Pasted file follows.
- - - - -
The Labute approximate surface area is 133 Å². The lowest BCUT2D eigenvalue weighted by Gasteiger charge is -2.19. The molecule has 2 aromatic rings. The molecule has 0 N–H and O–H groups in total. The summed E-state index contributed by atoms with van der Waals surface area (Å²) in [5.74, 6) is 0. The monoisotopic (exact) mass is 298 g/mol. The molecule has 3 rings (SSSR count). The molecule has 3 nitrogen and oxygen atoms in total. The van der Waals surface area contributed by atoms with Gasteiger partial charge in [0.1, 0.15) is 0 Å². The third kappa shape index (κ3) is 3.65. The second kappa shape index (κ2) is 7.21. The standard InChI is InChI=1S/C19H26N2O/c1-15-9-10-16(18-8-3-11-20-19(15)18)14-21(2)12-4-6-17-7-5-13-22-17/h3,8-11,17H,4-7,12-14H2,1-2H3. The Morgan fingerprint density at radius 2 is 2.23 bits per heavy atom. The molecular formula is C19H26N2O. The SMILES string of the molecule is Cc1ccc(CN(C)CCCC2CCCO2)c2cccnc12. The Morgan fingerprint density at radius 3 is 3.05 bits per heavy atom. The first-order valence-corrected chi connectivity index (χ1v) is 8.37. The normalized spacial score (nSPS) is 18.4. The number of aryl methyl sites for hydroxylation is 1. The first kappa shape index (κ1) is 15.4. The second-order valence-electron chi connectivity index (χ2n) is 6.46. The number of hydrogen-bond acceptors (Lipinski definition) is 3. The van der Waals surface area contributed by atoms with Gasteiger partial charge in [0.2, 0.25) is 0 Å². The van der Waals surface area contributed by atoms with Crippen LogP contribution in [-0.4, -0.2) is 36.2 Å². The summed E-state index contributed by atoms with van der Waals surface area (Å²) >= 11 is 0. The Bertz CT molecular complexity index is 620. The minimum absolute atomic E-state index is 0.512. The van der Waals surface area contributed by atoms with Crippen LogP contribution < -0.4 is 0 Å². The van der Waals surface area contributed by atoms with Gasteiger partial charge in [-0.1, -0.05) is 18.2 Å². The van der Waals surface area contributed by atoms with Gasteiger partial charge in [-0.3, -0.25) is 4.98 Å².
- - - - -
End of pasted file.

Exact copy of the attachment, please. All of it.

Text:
The Labute approximate surface area is 133 Å². The lowest BCUT2D eigenvalue weighted by Gasteiger charge is -2.19. The molecule has 2 aromatic rings. The molecule has 0 N–H and O–H groups in total. The summed E-state index contributed by atoms with van der Waals surface area (Å²) in [5.74, 6) is 0. The monoisotopic (exact) mass is 298 g/mol. The molecule has 3 rings (SSSR count). The molecule has 3 nitrogen and oxygen atoms in total. The van der Waals surface area contributed by atoms with Gasteiger partial charge in [0.1, 0.15) is 0 Å². The third kappa shape index (κ3) is 3.65. The second kappa shape index (κ2) is 7.21. The standard InChI is InChI=1S/C19H26N2O/c1-15-9-10-16(18-8-3-11-20-19(15)18)14-21(2)12-4-6-17-7-5-13-22-17/h3,8-11,17H,4-7,12-14H2,1-2H3. The Morgan fingerprint density at radius 2 is 2.23 bits per heavy atom. The molecular formula is C19H26N2O. The SMILES string of the molecule is Cc1ccc(CN(C)CCCC2CCCO2)c2cccnc12. The Morgan fingerprint density at radius 3 is 3.05 bits per heavy atom. The first-order valence-corrected chi connectivity index (χ1v) is 8.37. The normalized spacial score (nSPS) is 18.4. The number of aryl methyl sites for hydroxylation is 1. The first kappa shape index (κ1) is 15.4. The second-order valence-electron chi connectivity index (χ2n) is 6.46. The number of hydrogen-bond acceptors (Lipinski definition) is 3. The van der Waals surface area contributed by atoms with Gasteiger partial charge in [0.2, 0.25) is 0 Å². The van der Waals surface area contributed by atoms with Crippen LogP contribution in [-0.4, -0.2) is 36.2 Å². The summed E-state index contributed by atoms with van der Waals surface area (Å²) >= 11 is 0. The Bertz CT molecular complexity index is 620. The minimum absolute atomic E-state index is 0.512. The van der Waals surface area contributed by atoms with Crippen LogP contribution < -0.4 is 0 Å². The van der Waals surface area contributed by atoms with Gasteiger partial charge in [-0.1, -0.05) is 18.2 Å². The van der Waals surface area contributed by atoms with Gasteiger partial charge in [-0.3, -0.25) is 4.98 Å².